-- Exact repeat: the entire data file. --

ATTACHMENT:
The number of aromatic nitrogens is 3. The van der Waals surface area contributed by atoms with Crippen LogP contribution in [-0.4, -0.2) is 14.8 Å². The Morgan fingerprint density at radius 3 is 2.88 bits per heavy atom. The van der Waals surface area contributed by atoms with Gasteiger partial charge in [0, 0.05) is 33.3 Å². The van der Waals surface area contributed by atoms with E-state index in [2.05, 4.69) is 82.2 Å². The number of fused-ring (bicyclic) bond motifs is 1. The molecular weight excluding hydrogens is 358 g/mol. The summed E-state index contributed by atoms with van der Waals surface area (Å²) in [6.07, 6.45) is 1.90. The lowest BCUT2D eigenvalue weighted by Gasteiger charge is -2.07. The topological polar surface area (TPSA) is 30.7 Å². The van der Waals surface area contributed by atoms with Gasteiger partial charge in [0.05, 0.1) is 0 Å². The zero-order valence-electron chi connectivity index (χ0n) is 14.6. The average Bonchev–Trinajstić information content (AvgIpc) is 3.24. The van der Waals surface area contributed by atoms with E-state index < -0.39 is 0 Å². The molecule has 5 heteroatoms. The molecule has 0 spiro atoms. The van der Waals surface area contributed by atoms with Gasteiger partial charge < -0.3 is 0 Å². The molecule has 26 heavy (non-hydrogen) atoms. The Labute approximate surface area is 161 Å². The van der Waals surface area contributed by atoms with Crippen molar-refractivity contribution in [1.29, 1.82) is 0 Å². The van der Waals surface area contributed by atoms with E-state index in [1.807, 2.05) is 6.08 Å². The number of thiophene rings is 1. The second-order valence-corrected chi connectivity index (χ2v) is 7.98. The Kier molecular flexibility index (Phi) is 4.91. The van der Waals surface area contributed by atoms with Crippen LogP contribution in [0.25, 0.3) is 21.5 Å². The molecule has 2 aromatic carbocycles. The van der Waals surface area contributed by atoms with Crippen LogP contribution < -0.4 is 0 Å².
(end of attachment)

The number of aromatic nitrogens is 3. The van der Waals surface area contributed by atoms with Crippen LogP contribution in [-0.4, -0.2) is 14.8 Å². The Morgan fingerprint density at radius 3 is 2.88 bits per heavy atom. The van der Waals surface area contributed by atoms with Gasteiger partial charge in [0, 0.05) is 33.3 Å². The van der Waals surface area contributed by atoms with E-state index in [2.05, 4.69) is 82.2 Å². The number of fused-ring (bicyclic) bond motifs is 1. The molecular weight excluding hydrogens is 358 g/mol. The summed E-state index contributed by atoms with van der Waals surface area (Å²) in [6.07, 6.45) is 1.90. The lowest BCUT2D eigenvalue weighted by Gasteiger charge is -2.07. The topological polar surface area (TPSA) is 30.7 Å². The van der Waals surface area contributed by atoms with Gasteiger partial charge in [0.05, 0.1) is 0 Å². The zero-order valence-electron chi connectivity index (χ0n) is 14.6. The average Bonchev–Trinajstić information content (AvgIpc) is 3.24. The van der Waals surface area contributed by atoms with E-state index < -0.39 is 0 Å². The molecule has 5 heteroatoms. The molecule has 0 spiro atoms. The van der Waals surface area contributed by atoms with Gasteiger partial charge < -0.3 is 0 Å². The molecule has 26 heavy (non-hydrogen) atoms. The Labute approximate surface area is 161 Å². The van der Waals surface area contributed by atoms with Crippen molar-refractivity contribution in [1.29, 1.82) is 0 Å². The van der Waals surface area contributed by atoms with E-state index in [1.807, 2.05) is 6.08 Å². The number of thiophene rings is 1. The second-order valence-corrected chi connectivity index (χ2v) is 7.98. The Kier molecular flexibility index (Phi) is 4.91. The van der Waals surface area contributed by atoms with Crippen LogP contribution in [0.25, 0.3) is 21.5 Å². The molecule has 2 aromatic carbocycles. The van der Waals surface area contributed by atoms with Crippen LogP contribution < -0.4 is 0 Å².